Following the American Civil War Sesquicentennial with day by day writings of the time, currently 1863.

Post image for “None of the delays of last year will be tolerated.”–Adams Family Letters, Charles Francis Adams, Jr., to his brother, Henry.

“None of the delays of last year will be tolerated.”–Adams Family Letters, Charles Francis Adams, Jr., to his brother, Henry.

March 22, 2013

Adams Family Civil War letters; US Minister to the UK and his sons.

Camp of 1st Mass. Cavly
Sunday, March 22, 1863

I Am glad you have come to my conclusion as to the best basis for an end to this war. Virginia, Kentucky, Tennessee and all west of the Mississippi was my theory, I think, in my letters from Hilton Head last July and was, I recollect, stigmatized by you as “English.” I am glad you have come round to it and wish the Administration would do the same. Meanwhile things are improving here, though the weather continues abominable, beastly, unbearable. I wish I could go to Boston just to get rid of the east winds, which are increasing and bring with them almost daily snow, rain and sleet, or, now and then, watery, cold, blue sky. But the army is decidedly improving, and is, I imagine, in a far better condition than ever before. It will improve daily too, and if Hooker acts as judiciously as indications would warrant us in hoping, we shall, I think, by the first of June be again within sight of Richmond with no very serious loss. The plan of the campaign, I think I see, and, if I do, it is only the execution of McClellan’s mutilated scheme of a year ago. When the roads permit, a large column will be rapidly pushed forward from Fortress Monroe, to cut off the army on the Rappahannock from Richmond, thus necessitating its capture or the abandonment of the line of the Rappahannock. But Lee will not be caught; he will fall back on Richmond and, perhaps, on his way, try to crush the army of the Peninsula. This army here will push him back with great rapidity and regardless of loss and try to force an engagement, and will crush him if it succeeds. If it fails, as I think it will, it will join the Peninsula column and push on Richmond, and be before that city in one week after leaving its camp here. None of the delays of last year will be tolerated. The march on Richmond will be such a rush as was ours of last fall to Antietam. The distances are about the same, and now all preparations are made before hand, which they were not then. At Richmond will come the tug of war, and God spare the Infantry! As for the Cavalry, I think that we shall do one of two things: either push after Lee, if he allows himself to be caught in a tight place; or, which to my mind is more probable, if he slips off, be sent up towards Culpepper to operate on his left flank and annoy him. Anyhow we shall have work enough and fighting enough, and you may well wish us well through with it. Such are my views and theories and time will show how correct they are. As I understand it, they cover only McClellan’s old plans corrected in the light of a year’s experience. Of course the army will do something else, and meanwhile we’ll see how wrong I am.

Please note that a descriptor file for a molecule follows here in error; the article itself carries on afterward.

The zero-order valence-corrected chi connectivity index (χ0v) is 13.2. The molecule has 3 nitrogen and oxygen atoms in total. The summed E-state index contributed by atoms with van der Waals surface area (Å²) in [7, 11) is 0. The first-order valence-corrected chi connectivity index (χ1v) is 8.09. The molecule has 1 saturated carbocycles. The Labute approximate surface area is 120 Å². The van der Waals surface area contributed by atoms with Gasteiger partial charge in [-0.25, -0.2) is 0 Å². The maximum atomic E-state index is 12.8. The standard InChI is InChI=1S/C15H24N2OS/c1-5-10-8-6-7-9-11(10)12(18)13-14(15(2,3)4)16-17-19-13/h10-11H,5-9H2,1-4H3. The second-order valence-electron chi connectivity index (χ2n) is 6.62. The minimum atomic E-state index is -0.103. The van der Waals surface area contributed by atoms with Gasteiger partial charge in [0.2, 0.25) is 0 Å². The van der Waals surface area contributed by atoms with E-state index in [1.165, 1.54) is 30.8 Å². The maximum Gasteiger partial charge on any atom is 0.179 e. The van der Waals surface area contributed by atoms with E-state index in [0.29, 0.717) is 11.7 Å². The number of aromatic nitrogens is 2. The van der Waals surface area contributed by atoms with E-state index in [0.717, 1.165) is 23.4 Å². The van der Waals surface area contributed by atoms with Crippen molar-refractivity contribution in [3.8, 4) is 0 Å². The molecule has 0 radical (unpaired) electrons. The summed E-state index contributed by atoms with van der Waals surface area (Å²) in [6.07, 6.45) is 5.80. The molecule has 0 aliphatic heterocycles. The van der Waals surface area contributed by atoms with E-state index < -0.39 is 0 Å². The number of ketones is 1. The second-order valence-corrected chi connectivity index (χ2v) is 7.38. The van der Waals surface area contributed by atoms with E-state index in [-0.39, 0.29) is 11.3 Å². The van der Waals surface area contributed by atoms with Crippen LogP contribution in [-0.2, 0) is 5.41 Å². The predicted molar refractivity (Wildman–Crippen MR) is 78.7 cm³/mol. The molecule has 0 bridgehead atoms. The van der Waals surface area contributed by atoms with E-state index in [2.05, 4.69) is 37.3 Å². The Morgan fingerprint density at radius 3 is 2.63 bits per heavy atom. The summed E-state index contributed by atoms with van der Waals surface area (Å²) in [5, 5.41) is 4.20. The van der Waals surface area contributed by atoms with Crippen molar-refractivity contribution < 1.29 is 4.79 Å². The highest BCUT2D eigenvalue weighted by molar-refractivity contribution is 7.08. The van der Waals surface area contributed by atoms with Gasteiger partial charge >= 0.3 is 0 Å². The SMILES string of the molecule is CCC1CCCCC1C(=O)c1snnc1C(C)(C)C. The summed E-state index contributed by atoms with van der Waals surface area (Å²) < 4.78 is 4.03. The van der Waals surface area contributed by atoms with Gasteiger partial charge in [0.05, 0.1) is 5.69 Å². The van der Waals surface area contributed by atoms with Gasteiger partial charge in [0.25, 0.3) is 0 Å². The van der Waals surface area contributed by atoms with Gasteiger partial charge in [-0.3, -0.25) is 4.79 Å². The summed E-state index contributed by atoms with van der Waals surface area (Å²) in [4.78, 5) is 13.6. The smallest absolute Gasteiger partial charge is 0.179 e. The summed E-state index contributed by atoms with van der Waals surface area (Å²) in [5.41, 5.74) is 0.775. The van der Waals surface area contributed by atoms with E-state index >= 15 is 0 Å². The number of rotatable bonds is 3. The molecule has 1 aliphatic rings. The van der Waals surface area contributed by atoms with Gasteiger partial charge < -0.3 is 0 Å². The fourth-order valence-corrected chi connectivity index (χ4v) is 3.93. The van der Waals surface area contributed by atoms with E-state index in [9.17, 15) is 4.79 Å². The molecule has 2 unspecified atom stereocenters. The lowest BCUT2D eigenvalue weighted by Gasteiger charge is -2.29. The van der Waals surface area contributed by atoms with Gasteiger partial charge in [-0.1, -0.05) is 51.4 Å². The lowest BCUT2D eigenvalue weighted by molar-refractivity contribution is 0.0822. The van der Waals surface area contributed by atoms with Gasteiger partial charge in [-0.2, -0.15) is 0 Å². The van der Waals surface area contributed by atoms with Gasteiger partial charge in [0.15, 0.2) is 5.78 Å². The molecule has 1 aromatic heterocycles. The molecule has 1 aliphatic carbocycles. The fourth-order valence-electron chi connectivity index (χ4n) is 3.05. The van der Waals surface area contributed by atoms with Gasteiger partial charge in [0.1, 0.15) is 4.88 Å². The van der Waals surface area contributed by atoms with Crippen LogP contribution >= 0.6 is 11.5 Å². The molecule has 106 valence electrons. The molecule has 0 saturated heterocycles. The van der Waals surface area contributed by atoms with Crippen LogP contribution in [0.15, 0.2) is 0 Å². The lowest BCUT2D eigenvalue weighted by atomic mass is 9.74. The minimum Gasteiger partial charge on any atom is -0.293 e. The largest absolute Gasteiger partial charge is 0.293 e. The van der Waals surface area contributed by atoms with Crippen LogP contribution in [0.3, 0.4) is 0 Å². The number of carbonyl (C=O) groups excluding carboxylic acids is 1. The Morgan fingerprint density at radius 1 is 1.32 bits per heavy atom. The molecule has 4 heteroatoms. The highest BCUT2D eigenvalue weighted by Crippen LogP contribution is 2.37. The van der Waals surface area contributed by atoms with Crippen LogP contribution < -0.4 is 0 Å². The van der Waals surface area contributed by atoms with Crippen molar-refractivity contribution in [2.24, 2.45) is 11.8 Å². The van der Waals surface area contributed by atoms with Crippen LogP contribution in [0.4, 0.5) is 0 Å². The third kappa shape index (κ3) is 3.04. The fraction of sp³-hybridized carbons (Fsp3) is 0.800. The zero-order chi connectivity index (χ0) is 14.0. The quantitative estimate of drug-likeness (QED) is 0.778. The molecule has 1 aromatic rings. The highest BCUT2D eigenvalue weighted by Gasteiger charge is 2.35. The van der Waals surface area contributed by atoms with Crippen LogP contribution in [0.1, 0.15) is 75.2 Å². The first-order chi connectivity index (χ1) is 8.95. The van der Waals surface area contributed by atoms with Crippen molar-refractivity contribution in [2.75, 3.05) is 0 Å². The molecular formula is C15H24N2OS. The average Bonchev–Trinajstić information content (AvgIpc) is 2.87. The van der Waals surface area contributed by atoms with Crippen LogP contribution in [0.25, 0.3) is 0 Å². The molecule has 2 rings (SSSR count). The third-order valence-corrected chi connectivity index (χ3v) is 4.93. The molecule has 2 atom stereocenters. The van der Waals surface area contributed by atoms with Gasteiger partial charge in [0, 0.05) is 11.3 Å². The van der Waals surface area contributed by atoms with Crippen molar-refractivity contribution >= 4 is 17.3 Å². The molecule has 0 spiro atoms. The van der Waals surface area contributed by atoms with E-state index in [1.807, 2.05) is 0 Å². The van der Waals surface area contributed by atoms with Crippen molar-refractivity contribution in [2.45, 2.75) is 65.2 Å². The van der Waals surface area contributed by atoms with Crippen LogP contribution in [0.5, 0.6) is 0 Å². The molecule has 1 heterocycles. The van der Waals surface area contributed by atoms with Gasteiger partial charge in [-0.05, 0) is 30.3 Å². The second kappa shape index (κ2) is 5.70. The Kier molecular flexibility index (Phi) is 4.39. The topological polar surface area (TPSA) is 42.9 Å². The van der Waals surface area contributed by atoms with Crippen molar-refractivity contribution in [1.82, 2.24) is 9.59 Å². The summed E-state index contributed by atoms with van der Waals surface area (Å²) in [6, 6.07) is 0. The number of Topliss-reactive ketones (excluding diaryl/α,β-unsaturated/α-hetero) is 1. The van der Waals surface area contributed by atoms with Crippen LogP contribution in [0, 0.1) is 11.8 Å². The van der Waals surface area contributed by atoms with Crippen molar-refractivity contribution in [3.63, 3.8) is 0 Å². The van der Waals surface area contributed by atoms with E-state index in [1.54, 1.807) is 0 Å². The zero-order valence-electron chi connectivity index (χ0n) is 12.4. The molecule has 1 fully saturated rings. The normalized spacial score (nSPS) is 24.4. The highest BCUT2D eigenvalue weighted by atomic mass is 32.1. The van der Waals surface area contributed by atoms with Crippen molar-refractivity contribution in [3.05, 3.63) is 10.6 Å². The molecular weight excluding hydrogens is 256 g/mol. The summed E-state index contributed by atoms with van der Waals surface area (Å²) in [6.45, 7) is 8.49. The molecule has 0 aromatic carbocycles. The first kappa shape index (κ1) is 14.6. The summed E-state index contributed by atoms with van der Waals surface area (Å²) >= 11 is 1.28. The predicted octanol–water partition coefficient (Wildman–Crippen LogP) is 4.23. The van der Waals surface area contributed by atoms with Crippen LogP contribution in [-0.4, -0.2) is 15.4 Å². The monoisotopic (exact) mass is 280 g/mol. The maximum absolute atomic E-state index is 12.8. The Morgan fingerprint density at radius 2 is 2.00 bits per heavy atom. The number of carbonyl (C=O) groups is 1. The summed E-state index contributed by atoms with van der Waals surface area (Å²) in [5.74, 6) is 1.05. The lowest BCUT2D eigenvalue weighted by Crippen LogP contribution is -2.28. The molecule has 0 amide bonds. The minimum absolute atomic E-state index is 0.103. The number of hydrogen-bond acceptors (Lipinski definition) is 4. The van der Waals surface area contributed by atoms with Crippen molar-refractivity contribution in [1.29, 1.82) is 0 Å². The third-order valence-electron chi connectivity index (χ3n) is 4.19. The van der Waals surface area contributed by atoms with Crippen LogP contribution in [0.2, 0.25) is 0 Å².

As to your and my futures, they will probably work themselves out in their own way, and I trouble myself little about them. You a little misunderstand me however. My plans for life are altered little if any; it is only my way of coming at them. All my natural inclinations tend to a combination of literature and politics and always have. I would be a philosophical statesman if I could, and a literary politician if I must; but to command attention as either I must have a certain position of my own. A lawyer’s would have done, if I could have won it, but I failed in that and that is all over, for I could not go back to it. I must look about for another. Why should not the army serve my turn — if I hang to it? Here is support, leisure for reflection and promotion — two years would make me a Colonel almost surely and my very faculty with the pen will give me reputation as such, besides my chance of distinction as a soldier. Here then would be support and position for ten years, and then, at thirty-seven I may hope to have reached that position of my own which will enable me to leave the army and to devote the rest of my life to those pursuits in which I can best play my part in the plan of the universe. This is all that my “avowal of belligerent intentions for life” amounts to, and why is not the plan a good one? You do not say it is not. So far as I now see, it is my only alternative with a long period of aimless indolence. I can’t think of coming abroad to stay without some definite plan for the future. I see only this. I am twenty-eight years old in two months and at that age a man cannot afford to say “I will devote four years to seeing the world and thinking of what I will do.” At that age my father had a son named Charles….

I begin to realize that I have made a mistake in not getting a furlough, for I find myself most thoroughly played out with the army and camp life — out of spirits, desponding and blue, and all for the sake of a few days’ change. It is in this mood, always brought on me by monotony and camp life, that I continually imagine that I am going to be hit in the next fight. When we move the mood passes away and my faith in my luck and future revives….

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